Wednesday, May 20, 2015
If you find me
Carey lives hidden away in the woods with her little sister Jenessa and their meth-addicted mother. One day, her mother has been gone for weeks already, her father comes to take the girls to live with him.
If you find me by Emily Murdoch is a chilling book to read, especially when you think about that children really go through this: abducted by their own parent, hidden away somewhere, abused. But what happened to Carey in the woods is revealed only slowly and mostly, you have to read between the lines, until the very end of the book.
One thing that bothered me a bit is that Carey is something of a Mary Sue. She is very beautiful, she's an extremely talented violin player, she's very intelligent and the most popular boy in her grade immediately falls in love with her. There's a reason why he's interested in her, but the other things are pretty Mary Sue-ish. It doesn't really harm the book because it's well written and the story is gripping. Also, the reason why Mary Sues are so popular and get written so often is that young girls identify with them, they make them feel powerful. When you see it like that, it's actually a plus for the book. Also, the horrible things that happened to the girls are never glamorised or idealised.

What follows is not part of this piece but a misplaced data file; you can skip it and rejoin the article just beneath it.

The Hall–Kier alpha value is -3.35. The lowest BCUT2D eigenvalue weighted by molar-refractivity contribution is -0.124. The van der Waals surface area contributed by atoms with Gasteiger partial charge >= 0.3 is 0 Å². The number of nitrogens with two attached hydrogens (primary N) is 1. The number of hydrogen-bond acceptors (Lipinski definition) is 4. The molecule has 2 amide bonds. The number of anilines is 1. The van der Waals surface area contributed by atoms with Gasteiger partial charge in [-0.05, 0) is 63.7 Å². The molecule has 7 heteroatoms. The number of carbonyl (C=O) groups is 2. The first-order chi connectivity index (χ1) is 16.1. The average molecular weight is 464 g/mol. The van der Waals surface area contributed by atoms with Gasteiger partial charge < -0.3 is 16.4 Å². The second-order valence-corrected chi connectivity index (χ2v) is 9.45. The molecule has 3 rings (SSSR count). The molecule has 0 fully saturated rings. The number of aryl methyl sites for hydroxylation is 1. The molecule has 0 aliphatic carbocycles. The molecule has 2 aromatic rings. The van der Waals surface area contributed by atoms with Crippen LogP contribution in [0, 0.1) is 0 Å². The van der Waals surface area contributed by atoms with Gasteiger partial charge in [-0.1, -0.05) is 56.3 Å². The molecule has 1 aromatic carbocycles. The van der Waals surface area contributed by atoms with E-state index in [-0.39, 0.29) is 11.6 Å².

I love the relationship between the characters, between Carey and her new family. Even her new stepsister, who doesn't like her at all - but she has her reasons and she's not the caricature of a Mean Girl she could have been. The relationship between Carey and her sister is my favourite, though. Carey has been more her mother than their real mother has ever been and whenever Janessa is concerned, she quickly switches back into adult mode. You get to see the world through the eyes of a girl who has had only very little contact with everything we think of as normal and just enough that this doesn't turn into The Wolf Boy.
I highly recommend this book because of its subtlety and because of its positive outlook. There are many YA novels that deal with teens who have a horrible life, but way too many of them never offer any hope or way out. Kevin Brooks, I'm looking at you. When You Find Me is different and that's important.
3. book for the Everything YA challenge